The Ingolstadt company has just announces that it has developed three new Audi active safety systems.The Audi Driver Assistance Systems project house and Audi Electronics venture GmbH are presenting three projects from the realm of active safety at the concluding event of the AKTIV research initiative.
3D-imaging sensor system that gathers images of what's in front of the car. A processing unit then analyzes the 3D images and identifies possible hazards in front of the car. Depending on the results, the Audi Safety for Pedestrians and Cyclists system can initiate braking and steering actions to avoid the obstacle.
The new brake function presented at the event reflects Audi’s systematic philosophy of assisting the driver in critical situations, thus helping to avoid accidents or at least mitigate accident severity. The results of the three projects are flowing into ongoing series development of predictive vehicle safety systems and help to further enhance safety on the roads.
Audi's new Driving Safety and Attentiveness project uses a camera-based observation system that monitors the driver's level of attentiveness by monitoring such factors as head orientation and position.
Audi researching technologies for active safety
- Audi presents three active safety projects
- Subprojects: “Active Emergency Braking,” “Safety for Pedestrians and Cyclists,”
Employees of the Audi Driver Assistance Systems project house and Audi Electronics Venture GmbH are presenting three projects from the realm of active safety at the concluding event of the AKTIV research initiative.
“The development of predictive systems for vehicle safety is already a focus at Audi today. The information gleaned from this research provides significant value-added for our daily development work and is of vital importance for the next generation of vehicles,” says Dr. Ulrich Widmann, Head of Vehicle Safety Development at AUDI AG.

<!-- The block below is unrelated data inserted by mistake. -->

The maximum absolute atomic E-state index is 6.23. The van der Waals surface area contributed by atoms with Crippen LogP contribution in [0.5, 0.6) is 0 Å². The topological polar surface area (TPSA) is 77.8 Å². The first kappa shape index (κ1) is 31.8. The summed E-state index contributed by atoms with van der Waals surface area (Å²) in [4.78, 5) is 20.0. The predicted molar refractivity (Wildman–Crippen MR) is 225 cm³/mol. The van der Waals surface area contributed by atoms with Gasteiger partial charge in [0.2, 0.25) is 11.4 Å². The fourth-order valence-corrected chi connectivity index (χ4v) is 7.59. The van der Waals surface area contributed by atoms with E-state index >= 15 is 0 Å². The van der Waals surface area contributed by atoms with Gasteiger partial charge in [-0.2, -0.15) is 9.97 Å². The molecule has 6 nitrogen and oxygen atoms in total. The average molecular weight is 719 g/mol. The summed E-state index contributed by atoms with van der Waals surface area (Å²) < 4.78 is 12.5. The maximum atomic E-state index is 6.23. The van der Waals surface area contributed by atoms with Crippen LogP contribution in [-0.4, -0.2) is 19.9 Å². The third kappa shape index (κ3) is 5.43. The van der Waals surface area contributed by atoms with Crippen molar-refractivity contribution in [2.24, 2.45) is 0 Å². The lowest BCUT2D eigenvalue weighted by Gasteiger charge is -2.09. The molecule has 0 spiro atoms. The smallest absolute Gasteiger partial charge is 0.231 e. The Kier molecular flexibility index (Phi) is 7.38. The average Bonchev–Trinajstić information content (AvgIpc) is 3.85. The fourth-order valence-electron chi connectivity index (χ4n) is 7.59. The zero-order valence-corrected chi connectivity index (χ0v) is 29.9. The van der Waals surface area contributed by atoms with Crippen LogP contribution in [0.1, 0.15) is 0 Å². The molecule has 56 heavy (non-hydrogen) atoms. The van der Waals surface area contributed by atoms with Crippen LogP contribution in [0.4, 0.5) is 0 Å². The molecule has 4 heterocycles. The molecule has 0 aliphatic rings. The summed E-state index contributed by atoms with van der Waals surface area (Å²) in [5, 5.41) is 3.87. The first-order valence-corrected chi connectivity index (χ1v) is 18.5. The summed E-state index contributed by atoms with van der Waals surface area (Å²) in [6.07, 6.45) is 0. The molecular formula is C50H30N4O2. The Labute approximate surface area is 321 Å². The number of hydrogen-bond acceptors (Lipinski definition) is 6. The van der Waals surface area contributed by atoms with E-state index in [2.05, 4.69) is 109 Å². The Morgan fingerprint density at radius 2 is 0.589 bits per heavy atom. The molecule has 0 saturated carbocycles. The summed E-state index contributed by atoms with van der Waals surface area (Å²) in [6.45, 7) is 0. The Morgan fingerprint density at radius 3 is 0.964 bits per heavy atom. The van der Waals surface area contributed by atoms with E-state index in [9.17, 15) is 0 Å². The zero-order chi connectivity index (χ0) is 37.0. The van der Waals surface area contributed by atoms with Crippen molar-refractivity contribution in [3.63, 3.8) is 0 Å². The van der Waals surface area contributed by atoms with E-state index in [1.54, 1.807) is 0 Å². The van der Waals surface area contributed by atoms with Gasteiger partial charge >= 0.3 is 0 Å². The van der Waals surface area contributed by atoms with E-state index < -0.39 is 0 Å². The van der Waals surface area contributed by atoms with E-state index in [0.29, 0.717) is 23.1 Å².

The engineers of AUDI AG and Audi Electronics Venture GmbH have looked into the future of active safety for three subprojects as part of the AKTIV research initiative. This field of research is focused on systems that intervene actively in the driving process and thus help to defuse critical situations and avoid accidents.
AKTIV is derived from the German for “Adaptive and Cooperative Technologies for Intelligent Traffic.” Over the course of a four-year research period, the project partners developed new driver assistance systems, information technologies and possible solutions for efficient traffic management with the aim of making future traffic safer and more fluid.
“Safety for Pedestrians and Cyclists”
The aim of the “Safety for Pedestrians and Cyclists” subproject is to enhance the safety of all traffic participants. The researchers identified typical accident scenarios, classified the associated injury severity and derived measures for a concept of action.
To simulate the “seeing vehicle,” the engineers built a test vehicle with a forward-looking, 3D-imaging sensor system. A processing unit for the 3D environmental data identifies the respective traffic situation and initiates a concept of action for braking and steering. This will enable potential accident situations involving pedestrians to be defused.
“Active Emergency Braking” and “Driving Safety and Attentiveness”
Audi is working on the next generation of active safety systems in the “Active Emergency Braking” subproject. Going beyond the scope of the systems currently available in production vehicles, these systems also consider additional objects in the vehicle’s surroundings such as other traffic participants and guardrails in addition to the immediate object of the collision. This results in an earlier intervention point for automatically initiated braking to avoid an accident.
The time of braking can also be advanced based on information about the driver. If the driver is distracted, he or she will not recognize the situation in time and react adequately. In these cases, it makes sense to initiate braking even sooner.
The engineers at AEV GmbH use a camera-based observation system to determine the driver’s level of attentiveness. A camera records the position of the head and the orientation of the driver’s head. These data are then used to deduce the attentiveness of the driver.
The new brake function presented at the event reflects Audi’s systematic philosophy of assisting the driver in critical situations, thus helping to avoid accidents or at least mitigate accident severity.
The results of the three projects are flowing into ongoing series development of predictive vehicle safety systems and help to further enhance safety on the roads.